For outsiders to the Bundesliga and Werder Bremen there are two immediately striking features about goals for the home side at Weserstadion. The first is the sound of The Proclaimers’ ‘I’m Gonna Be (500 Miles)’ which greets Werder’s goals. The second is something that is becoming increasingly common, the sight of Franco Di Santo wheeling away in celebration. That is not though to mock the Argentine or his capabilities. Rather, to fans of the English game, individual success for the 6’4″Di Santo is not something they became accustomed to during his time in the Premier League.
Times change though, and age and a growing maturity have certainly brought the best out of Franco Di Santo, who is enjoying his football more than ever before. The former Chelsea, Blackburn and Wigan player is currently in the best form of his career and in doing so has become a real fans’ favourite at Werder Bremen. The Argentine’s wonder strike away at Freiburg on Saturday took his tally for the season to 12 Bundesliga strikes. Only three players can boast a better return in front of goal in the current campaign, while Di Santo also currently sits ahead of the likes of Bayern Munich duo Robert Lewandowski and Thomas Muller in the goal scoring charts.
Few would begrudge Di Santo the success he is currently experiencing. The 25-year-old has always come across as a very hard worker on the pitch, and an extremely affable and likable figure off it. That said, it seemed for a long time that Mendoza, Argentina native would be the latest in a long line of Argentine strikers to buckle under the weight of expectation. Football has not always been such a happy career for Di Santo.
The centre forward’s prolific nature in Chile at Audax Italiano had encouraged Chelsea to part with £3.4 million for his signature, as a teenaged Di Santo experienced both Copa Libertadores and Copa Sudamericana competition with the Chilean Primera division club from La Florida. With Frank Arnesen running the rule over Chelsea’s signing of young talent, the policy in place at the club largely saw Chelsea seeking the services of young players, not just with an abundance of talent, but also some level of experience too. Di Santo’s spell in Chile meant that he fit the bill very well. To the majority of Chelsea fans who had not seen or heard of Di Santo before, they were very quickly aware of what he could produce once he touched down in England.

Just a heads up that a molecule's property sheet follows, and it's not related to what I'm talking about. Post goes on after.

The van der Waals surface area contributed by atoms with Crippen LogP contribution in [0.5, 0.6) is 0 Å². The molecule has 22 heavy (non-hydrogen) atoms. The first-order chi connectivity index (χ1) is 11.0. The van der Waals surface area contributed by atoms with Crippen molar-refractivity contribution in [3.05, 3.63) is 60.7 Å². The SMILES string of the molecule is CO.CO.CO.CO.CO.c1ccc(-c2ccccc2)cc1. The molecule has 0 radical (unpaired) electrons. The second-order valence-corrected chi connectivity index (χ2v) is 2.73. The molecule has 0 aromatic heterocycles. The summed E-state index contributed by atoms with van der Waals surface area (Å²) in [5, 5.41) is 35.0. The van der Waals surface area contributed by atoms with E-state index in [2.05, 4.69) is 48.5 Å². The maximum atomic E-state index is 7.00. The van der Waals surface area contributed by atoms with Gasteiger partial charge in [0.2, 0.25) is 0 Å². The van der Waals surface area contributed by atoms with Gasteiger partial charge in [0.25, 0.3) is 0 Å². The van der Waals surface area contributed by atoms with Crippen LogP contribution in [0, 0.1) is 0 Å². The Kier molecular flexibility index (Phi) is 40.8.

Settling into the reserves immediately, the Argentine netted goal after goal, finishing the 2007-2008 reserve campaign with 12 strikes in eight games. @chelseayouth, a Twitter account profiling Chelsea’s youth and reserve setups remembers the forward’s formative years at the club. “He was far too good for that standard. If he had signed for Chelsea now he’d almost certainly have gone straight out on loan rather than join the reserve ranks.” As would be expected given his immediate form, expectations began to rise. Di Santo started training more with the first team and even began to get a sniff of the action with a couple of substitute appearances here and there.
But it was also around this time where Di Santo’s chances of a future at Stamford Bridge began to look less likely. While he did get chances, they were very sparse in number and slow in coming. When he was offered opportunities they were often the final minutes of games in which the result had already been decided. @chelseayouth suggests that while Di Santo had some obvious talent, he was always destined to struggle because of the club’s resources. “2008-10 at Chelsea meant being better than Drogba, Anelka, Kalou and Sturridge, which was a tough ask. You might say he deserved a few more looks than he got, but considering 2009-10 was a record-breaking, title-winning season for Chelsea, it’s hard to argue against the path they took.”